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vidtek

Esteemed Pedelecer
Mar 29, 2015
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I suppose it will eventually get to the high court to decide finally. The spirit of the legislation should not preclude the use of a throttle to start off and assist the rider to proceed safely, up an incline for instance instead of them wobbling all over the road until they can get going properly. That surely is not the intention of the legislation, to make cycling more dangerous especially for our more senior or disabled riders. Surely common sense will eventually prevail and the intention of keeping the speed down to a reasonable 15mph via throttle is where the emphasis should be?
 
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guerney

Esteemed Pedelecer
Sep 7, 2021
876
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Contrary to what the others have said, the answer could be actually yes, depending on what you mean by exclusively and what you mean by propel. One could argue that the answer is no on the basis that a throttle can't propel anything. All the throttle does is regulate the speed. It's an input device to tell the controller how fast you want to go. It doesn't provide any power. There are no rules about which input devices you can or can't use. Many bikes have control panels that give a stepped throttle signal for the speed control. Nobody questions their legality.

When you say "exclusively", you have to be more precise in what you mean. You could argue that it isn't being used exclusively if the pedals must rotate too. I made a bike where the motor rotated the pedals as well as the back wheel so that the pedals always rotated when the motor was driving the bike and the motor was stopped when the pedals stopped rotating. In that case the throttle was an exclusive input device.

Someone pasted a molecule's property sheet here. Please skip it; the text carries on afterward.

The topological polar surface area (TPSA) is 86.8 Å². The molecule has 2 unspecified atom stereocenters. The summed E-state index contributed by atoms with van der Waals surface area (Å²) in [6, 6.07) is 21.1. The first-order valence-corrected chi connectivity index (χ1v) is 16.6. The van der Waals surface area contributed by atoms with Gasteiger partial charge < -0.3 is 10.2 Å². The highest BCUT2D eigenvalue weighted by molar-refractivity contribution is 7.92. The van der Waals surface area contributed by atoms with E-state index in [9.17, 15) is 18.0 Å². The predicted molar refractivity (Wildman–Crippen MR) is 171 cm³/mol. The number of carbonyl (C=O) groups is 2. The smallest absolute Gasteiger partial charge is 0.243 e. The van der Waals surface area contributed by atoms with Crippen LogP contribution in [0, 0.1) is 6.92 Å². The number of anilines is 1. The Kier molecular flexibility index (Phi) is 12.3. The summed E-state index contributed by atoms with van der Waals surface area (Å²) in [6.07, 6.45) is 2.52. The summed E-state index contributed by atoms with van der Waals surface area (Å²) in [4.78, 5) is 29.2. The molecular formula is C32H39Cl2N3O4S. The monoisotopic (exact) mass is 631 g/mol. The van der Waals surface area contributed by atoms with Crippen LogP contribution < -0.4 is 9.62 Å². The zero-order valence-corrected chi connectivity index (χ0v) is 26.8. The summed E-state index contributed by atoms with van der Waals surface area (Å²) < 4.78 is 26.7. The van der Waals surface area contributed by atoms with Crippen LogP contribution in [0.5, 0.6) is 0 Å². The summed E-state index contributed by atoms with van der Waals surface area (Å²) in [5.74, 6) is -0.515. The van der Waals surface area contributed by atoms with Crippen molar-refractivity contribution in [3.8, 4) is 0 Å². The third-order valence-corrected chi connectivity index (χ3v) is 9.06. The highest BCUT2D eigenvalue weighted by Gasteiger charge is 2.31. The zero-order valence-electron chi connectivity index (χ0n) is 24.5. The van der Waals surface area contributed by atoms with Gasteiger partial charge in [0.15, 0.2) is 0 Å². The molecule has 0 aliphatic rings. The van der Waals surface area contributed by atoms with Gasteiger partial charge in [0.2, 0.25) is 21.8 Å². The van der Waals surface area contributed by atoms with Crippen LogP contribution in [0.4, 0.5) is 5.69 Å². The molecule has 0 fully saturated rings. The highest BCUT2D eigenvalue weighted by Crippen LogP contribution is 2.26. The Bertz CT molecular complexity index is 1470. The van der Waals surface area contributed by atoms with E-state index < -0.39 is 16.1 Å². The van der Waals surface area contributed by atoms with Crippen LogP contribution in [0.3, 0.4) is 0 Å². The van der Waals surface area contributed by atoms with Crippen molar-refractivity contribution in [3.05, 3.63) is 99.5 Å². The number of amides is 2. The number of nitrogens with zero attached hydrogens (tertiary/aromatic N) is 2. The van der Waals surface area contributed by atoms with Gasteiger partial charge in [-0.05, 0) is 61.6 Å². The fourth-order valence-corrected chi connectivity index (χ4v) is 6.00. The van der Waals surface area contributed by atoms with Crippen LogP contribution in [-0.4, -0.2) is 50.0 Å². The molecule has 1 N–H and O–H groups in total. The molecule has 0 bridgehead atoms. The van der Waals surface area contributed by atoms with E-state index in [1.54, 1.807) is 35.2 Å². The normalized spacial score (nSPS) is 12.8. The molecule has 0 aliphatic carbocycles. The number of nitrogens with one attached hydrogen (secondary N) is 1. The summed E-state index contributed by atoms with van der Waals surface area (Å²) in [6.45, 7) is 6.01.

The requirement for a pedelec type bike is that the power must stop when the pedals stop rotating. It doesn't in any way say what sort of speed or power regulation device you must use, neither does it say how hard or fast the pedals have to rotate. Also, the bike must be able to be propelled by the pedals at a safe speed without the motor power, so the pedals must be functional.

The Wisper Wayfarers are certified compliant and they have throttles that work up to 15.5mph.

Thinking about functionality of the pedals, I'm now wondering whether those chainless electric bikes, like the Mando Footloose are actually legal since the drive only comes from the motor. They can't be propelled with the motor switched off.

Was that with a KT controller? My next ebike may well have to be with a KT and a rear hub, seems more adaptable to comply with UK law than bafang.